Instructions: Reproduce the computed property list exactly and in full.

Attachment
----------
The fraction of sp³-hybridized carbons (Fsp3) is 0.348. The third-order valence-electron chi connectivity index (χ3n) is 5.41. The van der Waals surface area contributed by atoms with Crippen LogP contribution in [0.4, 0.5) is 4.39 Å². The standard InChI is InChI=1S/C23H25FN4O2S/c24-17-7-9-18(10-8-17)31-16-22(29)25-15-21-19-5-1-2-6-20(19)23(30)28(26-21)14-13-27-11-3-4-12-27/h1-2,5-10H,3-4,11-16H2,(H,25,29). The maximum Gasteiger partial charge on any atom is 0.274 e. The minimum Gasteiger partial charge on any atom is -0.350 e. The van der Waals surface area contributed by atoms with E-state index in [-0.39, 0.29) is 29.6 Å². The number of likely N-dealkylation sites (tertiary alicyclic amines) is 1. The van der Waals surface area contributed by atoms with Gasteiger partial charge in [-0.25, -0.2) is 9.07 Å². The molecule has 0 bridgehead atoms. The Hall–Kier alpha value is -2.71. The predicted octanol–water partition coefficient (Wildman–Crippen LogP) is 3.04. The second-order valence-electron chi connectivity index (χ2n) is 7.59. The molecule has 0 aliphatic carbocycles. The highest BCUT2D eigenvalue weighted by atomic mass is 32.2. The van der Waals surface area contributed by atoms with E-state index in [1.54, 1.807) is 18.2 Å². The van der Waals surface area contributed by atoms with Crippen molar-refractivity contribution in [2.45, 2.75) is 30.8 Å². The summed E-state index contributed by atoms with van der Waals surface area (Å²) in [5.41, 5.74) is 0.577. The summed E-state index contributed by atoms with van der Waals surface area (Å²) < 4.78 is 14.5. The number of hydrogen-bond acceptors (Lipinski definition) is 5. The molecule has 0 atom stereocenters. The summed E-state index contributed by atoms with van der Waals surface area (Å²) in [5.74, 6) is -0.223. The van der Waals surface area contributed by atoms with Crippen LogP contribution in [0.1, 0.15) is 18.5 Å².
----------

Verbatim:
The fraction of sp³-hybridized carbons (Fsp3) is 0.348. The third-order valence-electron chi connectivity index (χ3n) is 5.41. The van der Waals surface area contributed by atoms with Crippen LogP contribution in [0.4, 0.5) is 4.39 Å². The standard InChI is InChI=1S/C23H25FN4O2S/c24-17-7-9-18(10-8-17)31-16-22(29)25-15-21-19-5-1-2-6-20(19)23(30)28(26-21)14-13-27-11-3-4-12-27/h1-2,5-10H,3-4,11-16H2,(H,25,29). The maximum Gasteiger partial charge on any atom is 0.274 e. The minimum Gasteiger partial charge on any atom is -0.350 e. The van der Waals surface area contributed by atoms with E-state index in [-0.39, 0.29) is 29.6 Å². The number of likely N-dealkylation sites (tertiary alicyclic amines) is 1. The van der Waals surface area contributed by atoms with Gasteiger partial charge in [-0.25, -0.2) is 9.07 Å². The molecule has 0 bridgehead atoms. The Hall–Kier alpha value is -2.71. The predicted octanol–water partition coefficient (Wildman–Crippen LogP) is 3.04. The second-order valence-electron chi connectivity index (χ2n) is 7.59. The molecule has 0 aliphatic carbocycles. The highest BCUT2D eigenvalue weighted by atomic mass is 32.2. The van der Waals surface area contributed by atoms with E-state index in [1.54, 1.807) is 18.2 Å². The van der Waals surface area contributed by atoms with Crippen molar-refractivity contribution in [2.45, 2.75) is 30.8 Å². The summed E-state index contributed by atoms with van der Waals surface area (Å²) in [5.41, 5.74) is 0.577. The summed E-state index contributed by atoms with van der Waals surface area (Å²) < 4.78 is 14.5. The number of hydrogen-bond acceptors (Lipinski definition) is 5. The molecule has 0 atom stereocenters. The summed E-state index contributed by atoms with van der Waals surface area (Å²) in [5.74, 6) is -0.223. The van der Waals surface area contributed by atoms with Crippen LogP contribution in [0.1, 0.15) is 18.5 Å².